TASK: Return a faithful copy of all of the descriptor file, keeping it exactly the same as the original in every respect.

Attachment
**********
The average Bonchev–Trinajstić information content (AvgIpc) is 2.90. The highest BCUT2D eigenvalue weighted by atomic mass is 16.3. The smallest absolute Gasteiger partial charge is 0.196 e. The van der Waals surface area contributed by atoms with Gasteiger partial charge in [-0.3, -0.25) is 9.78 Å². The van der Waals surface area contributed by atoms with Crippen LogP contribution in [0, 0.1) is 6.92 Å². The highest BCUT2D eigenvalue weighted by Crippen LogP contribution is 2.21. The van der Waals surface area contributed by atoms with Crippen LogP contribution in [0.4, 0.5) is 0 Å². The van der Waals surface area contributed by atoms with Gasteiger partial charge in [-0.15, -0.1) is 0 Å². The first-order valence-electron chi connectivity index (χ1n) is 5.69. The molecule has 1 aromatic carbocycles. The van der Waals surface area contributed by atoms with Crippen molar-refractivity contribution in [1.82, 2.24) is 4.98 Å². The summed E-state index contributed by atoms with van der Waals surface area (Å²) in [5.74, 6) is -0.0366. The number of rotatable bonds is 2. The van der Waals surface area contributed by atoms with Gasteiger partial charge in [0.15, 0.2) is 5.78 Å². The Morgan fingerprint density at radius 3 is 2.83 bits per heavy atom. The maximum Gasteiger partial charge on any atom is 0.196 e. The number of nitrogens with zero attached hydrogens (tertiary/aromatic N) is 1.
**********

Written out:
The average Bonchev–Trinajstić information content (AvgIpc) is 2.90. The highest BCUT2D eigenvalue weighted by atomic mass is 16.3. The smallest absolute Gasteiger partial charge is 0.196 e. The van der Waals surface area contributed by atoms with Gasteiger partial charge in [-0.3, -0.25) is 9.78 Å². The van der Waals surface area contributed by atoms with Crippen LogP contribution in [0, 0.1) is 6.92 Å². The highest BCUT2D eigenvalue weighted by Crippen LogP contribution is 2.21. The van der Waals surface area contributed by atoms with Crippen LogP contribution in [0.4, 0.5) is 0 Å². The van der Waals surface area contributed by atoms with Gasteiger partial charge in [-0.15, -0.1) is 0 Å². The first-order valence-electron chi connectivity index (χ1n) is 5.69. The molecule has 1 aromatic carbocycles. The van der Waals surface area contributed by atoms with Crippen molar-refractivity contribution in [1.82, 2.24) is 4.98 Å². The summed E-state index contributed by atoms with van der Waals surface area (Å²) in [5.74, 6) is -0.0366. The number of rotatable bonds is 2. The van der Waals surface area contributed by atoms with Gasteiger partial charge in [0.15, 0.2) is 5.78 Å². The Morgan fingerprint density at radius 3 is 2.83 bits per heavy atom. The maximum Gasteiger partial charge on any atom is 0.196 e. The number of nitrogens with zero attached hydrogens (tertiary/aromatic N) is 1.